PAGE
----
Compassionate Corporatives Banking on Bankruptcy

how long will it take for them to kill it?

March 9, 2005
Bankruptcy Bill Set for Passage; Victory for Bush

WASHINGTON, March 8 - The Senate assured final passage of the first major overhaul of the nation's bankruptcy laws in 27 years on Tuesday, when it took two votes that cleared the remaining political obstacles to a measure that the nation's credit and retail industries have sought for years.

The bill would disqualify many families from taking advantage of the more generous provisions of the current bankruptcy code that permit them to extinguish their debts for a "fresh start." It would also impose significant new costs on those seeking bankruptcy protection and give lenders and businesses new legal tools for recovering debts.

when you own the companies that have already outsourced avg joe's good jobs cause you've already globalized to newly freed markets in the Middle East,

CIO.com, Outsourcing Research Center

when you're CEO of the companies that file four times the 'junk lawsuits' than average joe does

“We think lawsuit abuse is a serious problem in this country," proclaimed Dick Cheney while debating John Edwards in early October. The"runaway lawsuits" theme is repeated at almost every Bush/Cheney campaign stop.

Knowing the record of his own company, I can't help wondering whether Cheney is like an alcoholic seeking help, for during his five-year reign as CEO, Halliburton and its subsidiaries filed more than 150 separate court actions (documented by Halliburton Watch). Those lawsuits pursued injunctions, evictions, and attempted to collect alleged debts from other corporations and individuals, sometimes for as little as $1,500.

But Halliburton is just part of a larger pattern. A recent study by Public Citizen indicates that the 7 million U.S. corporations file four times as many lawsuits as the 281 million individual Americans, so corporations are 160 times as likely to sue as an average person.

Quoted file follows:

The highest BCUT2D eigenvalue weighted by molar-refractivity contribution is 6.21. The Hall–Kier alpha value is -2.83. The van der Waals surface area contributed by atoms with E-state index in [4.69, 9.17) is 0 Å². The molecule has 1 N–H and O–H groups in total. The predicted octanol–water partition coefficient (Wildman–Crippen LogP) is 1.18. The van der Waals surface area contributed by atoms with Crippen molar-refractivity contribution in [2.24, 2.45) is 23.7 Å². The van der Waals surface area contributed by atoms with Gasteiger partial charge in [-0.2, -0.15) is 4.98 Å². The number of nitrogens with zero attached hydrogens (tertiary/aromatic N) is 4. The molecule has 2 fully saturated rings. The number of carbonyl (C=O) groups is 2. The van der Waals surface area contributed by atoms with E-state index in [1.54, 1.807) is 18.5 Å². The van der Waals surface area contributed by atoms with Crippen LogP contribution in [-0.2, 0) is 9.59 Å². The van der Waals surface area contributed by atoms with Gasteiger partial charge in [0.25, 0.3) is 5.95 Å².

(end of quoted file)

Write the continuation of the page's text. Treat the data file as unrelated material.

and take the biggest awards

National Law Journal reported that eight of the year's 10 largest awards to date involved corporations suing each other.

and when the idiots who narrowed the margin needed for you to resteal the office actually thought they were opting for 'moral values' as they bent over for the ballot

So far, Earle has obtained indictments against eight corporations, in addition to the three people close to Tom DeLay. The charges include multiple counts of money laundering and the illegal use of corporate contributions.
while the 'believin' CEO plays coy verbal footsy with a Faux reporter-cum-prestitute

when it comes to considering just these itty-bitty little things, why should you ever DOUBT that Americans would not be fools?!! again...

"We are a compassionate nation but we should not be fools," said Senator Orrin G. Hatch, a Utah Republican who has fought for the measure for eight years. "We want to give our neighbors who get in over their heads a chance to get out of their financial troubles. But for some it is a way to avoid personal responsibility. There is something inherently unfair about denying full restitution to creditors."

who the hell needs a fresh start anyhow, the idiots?!?!? nuh-unHHn, the idiot-in-chief has already shepherded the flock:

"We'll All Be Dead"

we're living out the reality version of 24, one more episode of the saga known as the death throes of America. stayed tuned to the Comfortably Numb Broadcast Network and you'll be just fine!


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